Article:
Bonnie, Original Art Studio said...

Barbara: What an interesting tutorial on writing. Everything makes sense and sounds familiar as I read it ('well, of course!') but is not something I could have articulated.

I kept applying what you are saying to life - what are the false or surface goals that keep us moving, creating the means or the obstacle for the intrinsic goals yet to be known and met.

Interesting that the true goals are always about relationships. Or perhaps one could say, in the more abstract, about connection, belonging, love.

Thanks again Barbara. I so enjoyed this post.

Snap said...

Lovely post on writing and life! If we only knew what we really wanted from Day 1. This *growing up* stuff is really hard! :D

Barbara said...

Bonnie--Thanks so much! Of course, you know these characters are all me to some degree, :p) working out issues on the page. My intrinsic, invisible's really one big therapy session for me as a writer. And I suppose with any writer, that's true to some degree. I always love to hear your take on things.

Snap--Ah, yes, Snap, if only it were true that nothing was invisible from the get go. But then I guess that's the game. Chase and find. :p) And even though I get to work some of it out on paper, it takes its time working out in real life. Thanks for your comments. I always look forward to them!

Hybrid J said...

Thank you for such fantastic post on characters.

Lots of time I only found out my character's true (inner) goal after they've done (in a physical sense) something in the story. It's like I'm watching a movie and slowly learn about the characters myself.

Probably it also relates to the way I write. I plot as I write along. Hence the draft stage is more about discovery. It's at the rewriting / editing stage that I address issues like structure, plot turn, characterisation etc. The drawback of this is it takes an extensive rewrite to finish a story.

I wish I could train myself to plot and work out characterisation before hand ... maybe when I become more skillful in writing!

Nonetheless, really appreciate your sharing. :)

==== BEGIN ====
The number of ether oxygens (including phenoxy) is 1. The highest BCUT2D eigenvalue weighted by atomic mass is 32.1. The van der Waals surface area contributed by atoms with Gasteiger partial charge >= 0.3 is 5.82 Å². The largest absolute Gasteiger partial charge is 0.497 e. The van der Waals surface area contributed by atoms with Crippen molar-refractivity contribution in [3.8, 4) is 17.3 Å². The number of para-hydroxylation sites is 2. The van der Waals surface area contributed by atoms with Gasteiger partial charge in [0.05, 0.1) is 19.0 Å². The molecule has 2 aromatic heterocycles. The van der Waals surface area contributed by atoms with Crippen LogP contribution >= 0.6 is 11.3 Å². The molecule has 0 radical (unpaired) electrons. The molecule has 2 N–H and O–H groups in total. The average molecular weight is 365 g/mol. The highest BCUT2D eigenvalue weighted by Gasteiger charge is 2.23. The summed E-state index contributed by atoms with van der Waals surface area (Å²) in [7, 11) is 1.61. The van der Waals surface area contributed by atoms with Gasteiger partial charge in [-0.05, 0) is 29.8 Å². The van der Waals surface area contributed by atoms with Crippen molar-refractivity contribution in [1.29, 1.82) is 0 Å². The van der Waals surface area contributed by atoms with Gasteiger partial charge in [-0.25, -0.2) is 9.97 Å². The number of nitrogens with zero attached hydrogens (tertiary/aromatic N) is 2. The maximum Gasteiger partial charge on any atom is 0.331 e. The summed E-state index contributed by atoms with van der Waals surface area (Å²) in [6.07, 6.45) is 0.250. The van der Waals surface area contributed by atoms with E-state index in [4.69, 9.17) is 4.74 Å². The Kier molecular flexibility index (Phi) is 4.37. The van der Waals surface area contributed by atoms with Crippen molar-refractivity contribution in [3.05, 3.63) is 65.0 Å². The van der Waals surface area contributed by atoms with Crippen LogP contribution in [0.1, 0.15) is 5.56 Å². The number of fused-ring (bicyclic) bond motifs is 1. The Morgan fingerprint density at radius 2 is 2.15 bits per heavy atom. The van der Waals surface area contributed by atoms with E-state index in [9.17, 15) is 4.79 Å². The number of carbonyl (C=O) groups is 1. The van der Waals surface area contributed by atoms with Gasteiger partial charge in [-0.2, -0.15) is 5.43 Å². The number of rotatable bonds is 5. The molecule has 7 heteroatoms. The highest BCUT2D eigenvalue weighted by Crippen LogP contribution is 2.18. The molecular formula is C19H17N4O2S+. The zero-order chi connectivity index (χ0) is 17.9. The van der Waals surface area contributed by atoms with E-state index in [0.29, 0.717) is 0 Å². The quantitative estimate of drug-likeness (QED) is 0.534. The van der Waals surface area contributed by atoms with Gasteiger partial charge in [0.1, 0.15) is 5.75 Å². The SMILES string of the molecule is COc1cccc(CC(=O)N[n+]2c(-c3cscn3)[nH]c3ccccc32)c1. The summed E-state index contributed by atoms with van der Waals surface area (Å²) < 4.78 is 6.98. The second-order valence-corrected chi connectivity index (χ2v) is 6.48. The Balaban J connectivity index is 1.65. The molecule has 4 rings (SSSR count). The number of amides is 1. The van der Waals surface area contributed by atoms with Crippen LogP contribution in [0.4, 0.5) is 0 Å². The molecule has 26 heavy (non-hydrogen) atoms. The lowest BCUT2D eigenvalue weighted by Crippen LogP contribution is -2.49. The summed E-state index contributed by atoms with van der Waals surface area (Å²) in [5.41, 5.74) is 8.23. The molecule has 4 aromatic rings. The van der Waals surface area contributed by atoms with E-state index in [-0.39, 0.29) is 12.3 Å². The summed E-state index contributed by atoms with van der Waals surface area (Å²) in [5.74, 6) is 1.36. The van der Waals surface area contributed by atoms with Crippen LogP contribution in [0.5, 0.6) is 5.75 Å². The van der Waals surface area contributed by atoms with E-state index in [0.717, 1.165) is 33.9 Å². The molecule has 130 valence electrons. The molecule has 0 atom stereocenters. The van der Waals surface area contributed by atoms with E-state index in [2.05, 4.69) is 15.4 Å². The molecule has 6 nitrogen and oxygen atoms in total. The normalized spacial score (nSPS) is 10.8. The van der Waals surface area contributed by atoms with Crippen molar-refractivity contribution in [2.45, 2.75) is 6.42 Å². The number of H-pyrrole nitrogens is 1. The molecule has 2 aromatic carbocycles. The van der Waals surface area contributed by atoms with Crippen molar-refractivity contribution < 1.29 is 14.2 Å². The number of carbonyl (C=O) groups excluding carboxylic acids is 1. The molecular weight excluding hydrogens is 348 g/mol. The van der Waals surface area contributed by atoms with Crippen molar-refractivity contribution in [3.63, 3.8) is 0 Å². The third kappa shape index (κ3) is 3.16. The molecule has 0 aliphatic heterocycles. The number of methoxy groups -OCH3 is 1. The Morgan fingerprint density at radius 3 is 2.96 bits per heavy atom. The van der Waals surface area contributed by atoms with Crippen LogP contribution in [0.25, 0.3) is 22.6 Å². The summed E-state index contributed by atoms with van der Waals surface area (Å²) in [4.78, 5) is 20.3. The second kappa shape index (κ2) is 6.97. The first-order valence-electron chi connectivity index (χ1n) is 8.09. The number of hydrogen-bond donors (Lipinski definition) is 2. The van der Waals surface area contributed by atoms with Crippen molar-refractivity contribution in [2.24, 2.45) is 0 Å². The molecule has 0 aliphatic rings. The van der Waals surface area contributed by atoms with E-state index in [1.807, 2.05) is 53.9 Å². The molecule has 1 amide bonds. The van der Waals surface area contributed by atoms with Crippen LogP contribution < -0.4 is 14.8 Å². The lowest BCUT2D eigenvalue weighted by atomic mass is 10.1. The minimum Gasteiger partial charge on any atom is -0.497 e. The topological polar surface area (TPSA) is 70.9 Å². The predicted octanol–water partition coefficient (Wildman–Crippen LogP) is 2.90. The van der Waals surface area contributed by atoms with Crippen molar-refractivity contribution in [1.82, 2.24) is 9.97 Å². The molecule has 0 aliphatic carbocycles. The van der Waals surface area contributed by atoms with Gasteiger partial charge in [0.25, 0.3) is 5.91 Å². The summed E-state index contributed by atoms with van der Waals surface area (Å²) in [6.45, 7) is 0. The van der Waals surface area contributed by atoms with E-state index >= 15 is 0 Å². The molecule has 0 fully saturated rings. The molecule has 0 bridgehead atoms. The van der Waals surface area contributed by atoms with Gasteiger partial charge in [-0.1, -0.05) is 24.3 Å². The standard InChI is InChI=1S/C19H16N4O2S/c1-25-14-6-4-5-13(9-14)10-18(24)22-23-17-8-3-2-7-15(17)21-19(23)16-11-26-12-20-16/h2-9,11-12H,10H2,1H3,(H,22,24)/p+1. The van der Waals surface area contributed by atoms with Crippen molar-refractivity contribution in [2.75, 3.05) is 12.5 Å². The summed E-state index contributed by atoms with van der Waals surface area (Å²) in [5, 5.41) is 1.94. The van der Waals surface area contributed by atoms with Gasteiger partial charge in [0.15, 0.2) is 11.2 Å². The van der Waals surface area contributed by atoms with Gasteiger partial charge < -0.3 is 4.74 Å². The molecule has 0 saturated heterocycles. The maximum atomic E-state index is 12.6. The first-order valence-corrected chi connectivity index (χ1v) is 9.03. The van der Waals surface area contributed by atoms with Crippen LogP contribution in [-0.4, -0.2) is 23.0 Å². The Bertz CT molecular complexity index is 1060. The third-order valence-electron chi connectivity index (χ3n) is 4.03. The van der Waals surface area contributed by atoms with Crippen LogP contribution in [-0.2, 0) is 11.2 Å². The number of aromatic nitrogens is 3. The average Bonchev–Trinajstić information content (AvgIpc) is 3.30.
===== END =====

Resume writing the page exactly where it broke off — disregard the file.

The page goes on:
Sarah said...

Wonderful post hon!! I love it when you teach!!! I think it is this way with art a little..if you don't watch it you have painted all the pop right out of the picture by not thinking ahead about the goals you have for the picture. Wonderful post hon!!
Love you & breathe...{{{hugs}}}
Love, Sarah

Alicia @ boylerpf said...

I have so missed being able to comment on your posts! I think I have finally figured out the blogger gods and reading your post has helped me look around the curve. Even though I do not write, this post is such a wonderful metaphor for our lives! We are all on our life's journey of self love and need to keep our eyes focused around the curve...instead of what it right in front of us.
Love your posts, Barbara. No are such a good writer!

Barbara said...

HybridJ--I'm the first one to say follow your own path. Sometimes this is a revision technique, too. I know a lot of my friends write rough, discovery drafts and it works great for them. Thanks for you comments, always!

Sarah--Yes, I love what you said about the painting and it's funny, I didn't think so much about how it really applied to other art, but you're so right.

Alicia--Thanks so much! I've had the same trouble with my posts and couldn't post on yours either. Arrgh! But I agree with you and several others who've said that it isn't just writing this applies to. So often, I find that writing is just a mirror to my life. Like art in every other form, no doubt. Sometimes, that mirror is a little too close! :p) Thanks.

Renee said...

I can't even imagine writing a story, I bore myself already just thinking about it.


Barbara said...

Renee--:p) But hello?? That story about Sheldon's dream I will never forget. Ever. You are a powerful writer. I love your blog!